Does NFL Violence Disproportionally Affect Black Men?

4 min readJan 19
Photo by Dave Adamson on Unsplash

On Jan. 2, 2023, Damar Hamlin, a Buffalo Bills defensive back, made a tackle, got up, then collapsed from a cardiac arrest. Hamlin was rushed to the hospital, and the Monday Night Football game was suspended.

A recent article in Scientific America by Duke University professor Tracie Canada was subtitled: The “terrifyingly ordinary” nature of football’s violence disproportionately affects Black men. In response to Canada, Super Bowl-winning coach Tony Dungy tweeted, “As a black man and former NFL player, I can say this article is absolutely ridiculous.”

It’s important to note that Canada’s bio states she uses sports to theorize race and examine racial disparities.

Canada wrote, “This ordinary violence has always riddled the sport and it affects all players. But black players are disproportionately affected. While black men are severely underrepresented in positions of power across football organizations, such as coaching and management, they are overrepresented on the gridiron. Non-white players account for 70 percent of the NFL … [and] … through a process of racial stacking, coaches racially segregate athletes by position. These demographic discrepancies place black athletes at a higher risk during play.”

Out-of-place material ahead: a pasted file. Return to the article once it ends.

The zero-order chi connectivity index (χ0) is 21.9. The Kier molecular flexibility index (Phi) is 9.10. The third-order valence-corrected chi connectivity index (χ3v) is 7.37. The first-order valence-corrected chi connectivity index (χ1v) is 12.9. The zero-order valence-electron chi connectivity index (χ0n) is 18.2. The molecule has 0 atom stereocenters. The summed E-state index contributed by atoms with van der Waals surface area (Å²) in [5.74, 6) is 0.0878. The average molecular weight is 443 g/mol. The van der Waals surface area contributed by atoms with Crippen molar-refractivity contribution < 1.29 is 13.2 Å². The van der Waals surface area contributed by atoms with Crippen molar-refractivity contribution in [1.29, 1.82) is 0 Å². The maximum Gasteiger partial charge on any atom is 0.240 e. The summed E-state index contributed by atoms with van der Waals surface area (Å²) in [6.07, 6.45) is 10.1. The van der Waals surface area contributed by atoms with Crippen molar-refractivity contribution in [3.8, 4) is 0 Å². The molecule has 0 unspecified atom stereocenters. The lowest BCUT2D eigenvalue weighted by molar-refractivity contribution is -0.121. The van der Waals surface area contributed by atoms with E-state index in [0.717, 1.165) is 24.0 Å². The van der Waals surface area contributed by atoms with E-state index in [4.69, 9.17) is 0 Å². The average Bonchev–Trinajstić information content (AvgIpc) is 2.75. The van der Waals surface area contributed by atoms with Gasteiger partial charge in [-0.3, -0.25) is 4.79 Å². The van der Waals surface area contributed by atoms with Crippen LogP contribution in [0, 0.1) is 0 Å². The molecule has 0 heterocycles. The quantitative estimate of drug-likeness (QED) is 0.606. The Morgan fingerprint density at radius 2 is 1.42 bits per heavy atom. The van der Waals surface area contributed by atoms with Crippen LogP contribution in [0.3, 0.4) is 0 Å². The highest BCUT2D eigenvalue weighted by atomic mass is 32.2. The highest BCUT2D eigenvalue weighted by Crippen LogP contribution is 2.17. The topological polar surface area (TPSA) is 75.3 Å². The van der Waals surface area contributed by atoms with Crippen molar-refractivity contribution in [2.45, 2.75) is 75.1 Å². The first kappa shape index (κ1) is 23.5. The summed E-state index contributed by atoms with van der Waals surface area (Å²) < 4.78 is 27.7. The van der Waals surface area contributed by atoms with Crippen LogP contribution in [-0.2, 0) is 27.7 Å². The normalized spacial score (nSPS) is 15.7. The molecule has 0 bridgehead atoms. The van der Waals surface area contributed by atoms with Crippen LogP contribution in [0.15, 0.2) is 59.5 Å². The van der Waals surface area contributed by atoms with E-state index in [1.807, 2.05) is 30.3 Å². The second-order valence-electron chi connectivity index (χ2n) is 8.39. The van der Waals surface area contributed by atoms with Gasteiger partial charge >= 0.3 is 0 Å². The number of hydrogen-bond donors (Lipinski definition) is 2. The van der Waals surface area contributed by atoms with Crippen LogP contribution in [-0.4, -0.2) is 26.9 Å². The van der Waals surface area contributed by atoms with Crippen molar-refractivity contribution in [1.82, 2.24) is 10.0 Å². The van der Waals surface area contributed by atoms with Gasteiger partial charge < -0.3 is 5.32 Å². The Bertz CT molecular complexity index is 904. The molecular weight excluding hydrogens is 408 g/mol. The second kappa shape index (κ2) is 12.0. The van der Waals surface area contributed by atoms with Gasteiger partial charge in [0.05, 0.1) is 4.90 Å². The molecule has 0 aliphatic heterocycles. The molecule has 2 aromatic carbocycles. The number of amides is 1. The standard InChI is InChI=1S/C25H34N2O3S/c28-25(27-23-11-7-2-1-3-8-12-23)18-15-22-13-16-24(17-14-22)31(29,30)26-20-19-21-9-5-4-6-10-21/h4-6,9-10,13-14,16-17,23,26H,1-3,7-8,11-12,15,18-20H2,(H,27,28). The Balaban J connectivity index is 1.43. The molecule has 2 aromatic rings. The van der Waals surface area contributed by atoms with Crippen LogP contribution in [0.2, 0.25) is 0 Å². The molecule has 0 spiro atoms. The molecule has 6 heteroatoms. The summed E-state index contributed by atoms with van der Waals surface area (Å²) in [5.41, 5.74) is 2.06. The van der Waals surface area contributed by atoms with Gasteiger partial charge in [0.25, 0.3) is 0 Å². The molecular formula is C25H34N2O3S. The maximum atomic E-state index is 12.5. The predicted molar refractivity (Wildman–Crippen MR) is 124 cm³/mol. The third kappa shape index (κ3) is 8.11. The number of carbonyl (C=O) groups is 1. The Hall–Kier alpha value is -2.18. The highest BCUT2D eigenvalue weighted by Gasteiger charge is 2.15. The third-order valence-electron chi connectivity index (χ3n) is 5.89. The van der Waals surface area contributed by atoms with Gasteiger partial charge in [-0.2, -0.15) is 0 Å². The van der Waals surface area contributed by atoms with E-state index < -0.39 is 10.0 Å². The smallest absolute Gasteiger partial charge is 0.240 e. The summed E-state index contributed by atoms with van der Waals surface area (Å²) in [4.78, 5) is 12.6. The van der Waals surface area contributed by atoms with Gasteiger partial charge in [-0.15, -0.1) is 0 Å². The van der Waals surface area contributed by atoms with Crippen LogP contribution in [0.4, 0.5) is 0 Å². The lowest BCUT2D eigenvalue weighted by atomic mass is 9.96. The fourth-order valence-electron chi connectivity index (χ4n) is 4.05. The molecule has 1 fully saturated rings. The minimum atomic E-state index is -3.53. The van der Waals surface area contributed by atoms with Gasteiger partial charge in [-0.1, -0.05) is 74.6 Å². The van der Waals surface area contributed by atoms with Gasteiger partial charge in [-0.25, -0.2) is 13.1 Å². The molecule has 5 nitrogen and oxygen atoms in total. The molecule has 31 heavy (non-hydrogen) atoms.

Now, to a person who doesn’t understand how racial disparities are generated, it appears that Canada has a point. But a person familiar with the “general population formula,” understands that racial disparities are only used to make accusations of racism.

The “general population formula” takes the black population in the United States, which is 13 percent, and compares it to the actual percentage of black Americans in any given area. If the percentage of black Americans in any given area doesn’t match 13 percent of the black population, then black Americans are either overrepresented or underrepresented.

For example, black Americans make up 13 percent of the population but 40 percent of the prison population. This is an overrepresentation. Black Americans make up 13 percent of the population but only 1 percent of the CEOs of Fortune 500 companies. This is an underrepresentation.

According to racial theorists, the gaps between 13 percent and 40 percent and 1 percent and 13 percent…


J. Pharoah Doss is a columnist for the New Pittsburgh Courier.